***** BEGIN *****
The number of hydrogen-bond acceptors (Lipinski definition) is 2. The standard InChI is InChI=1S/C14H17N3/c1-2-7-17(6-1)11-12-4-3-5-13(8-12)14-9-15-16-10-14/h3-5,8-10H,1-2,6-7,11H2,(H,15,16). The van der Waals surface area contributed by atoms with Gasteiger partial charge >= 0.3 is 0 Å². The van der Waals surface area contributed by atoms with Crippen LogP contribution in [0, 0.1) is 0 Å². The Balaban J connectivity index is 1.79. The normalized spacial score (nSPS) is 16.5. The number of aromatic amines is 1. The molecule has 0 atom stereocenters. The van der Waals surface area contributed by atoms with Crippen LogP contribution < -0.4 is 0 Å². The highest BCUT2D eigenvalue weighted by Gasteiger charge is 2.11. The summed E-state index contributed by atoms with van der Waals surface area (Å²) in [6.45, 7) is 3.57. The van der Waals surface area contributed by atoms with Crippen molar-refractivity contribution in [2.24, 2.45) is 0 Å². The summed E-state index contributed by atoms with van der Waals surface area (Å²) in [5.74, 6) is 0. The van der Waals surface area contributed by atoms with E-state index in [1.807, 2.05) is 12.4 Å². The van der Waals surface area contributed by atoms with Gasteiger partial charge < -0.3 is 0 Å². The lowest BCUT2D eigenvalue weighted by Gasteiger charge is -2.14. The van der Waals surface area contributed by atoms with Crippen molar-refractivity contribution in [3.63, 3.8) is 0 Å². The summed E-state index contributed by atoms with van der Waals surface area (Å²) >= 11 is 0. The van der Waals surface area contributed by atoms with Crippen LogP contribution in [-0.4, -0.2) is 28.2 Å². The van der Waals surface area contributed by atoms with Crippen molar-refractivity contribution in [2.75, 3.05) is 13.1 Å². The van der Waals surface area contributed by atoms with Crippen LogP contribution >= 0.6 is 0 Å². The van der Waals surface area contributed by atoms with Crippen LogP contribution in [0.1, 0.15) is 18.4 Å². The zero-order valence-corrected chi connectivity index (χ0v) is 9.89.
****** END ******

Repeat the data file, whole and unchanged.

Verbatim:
The number of hydrogen-bond acceptors (Lipinski definition) is 2. The standard InChI is InChI=1S/C14H17N3/c1-2-7-17(6-1)11-12-4-3-5-13(8-12)14-9-15-16-10-14/h3-5,8-10H,1-2,6-7,11H2,(H,15,16). The van der Waals surface area contributed by atoms with Gasteiger partial charge >= 0.3 is 0 Å². The van der Waals surface area contributed by atoms with Crippen LogP contribution in [0, 0.1) is 0 Å². The Balaban J connectivity index is 1.79. The normalized spacial score (nSPS) is 16.5. The number of aromatic amines is 1. The molecule has 0 atom stereocenters. The van der Waals surface area contributed by atoms with Crippen LogP contribution < -0.4 is 0 Å². The highest BCUT2D eigenvalue weighted by Gasteiger charge is 2.11. The summed E-state index contributed by atoms with van der Waals surface area (Å²) in [6.45, 7) is 3.57. The van der Waals surface area contributed by atoms with Crippen molar-refractivity contribution in [2.24, 2.45) is 0 Å². The summed E-state index contributed by atoms with van der Waals surface area (Å²) in [5.74, 6) is 0. The van der Waals surface area contributed by atoms with E-state index in [1.807, 2.05) is 12.4 Å². The van der Waals surface area contributed by atoms with Gasteiger partial charge < -0.3 is 0 Å². The lowest BCUT2D eigenvalue weighted by Gasteiger charge is -2.14. The van der Waals surface area contributed by atoms with Crippen molar-refractivity contribution in [3.63, 3.8) is 0 Å². The summed E-state index contributed by atoms with van der Waals surface area (Å²) >= 11 is 0. The van der Waals surface area contributed by atoms with Crippen LogP contribution in [-0.4, -0.2) is 28.2 Å². The van der Waals surface area contributed by atoms with Crippen molar-refractivity contribution in [2.75, 3.05) is 13.1 Å². The van der Waals surface area contributed by atoms with Crippen LogP contribution >= 0.6 is 0 Å². The van der Waals surface area contributed by atoms with Crippen LogP contribution in [0.1, 0.15) is 18.4 Å². The zero-order valence-corrected chi connectivity index (χ0v) is 9.89.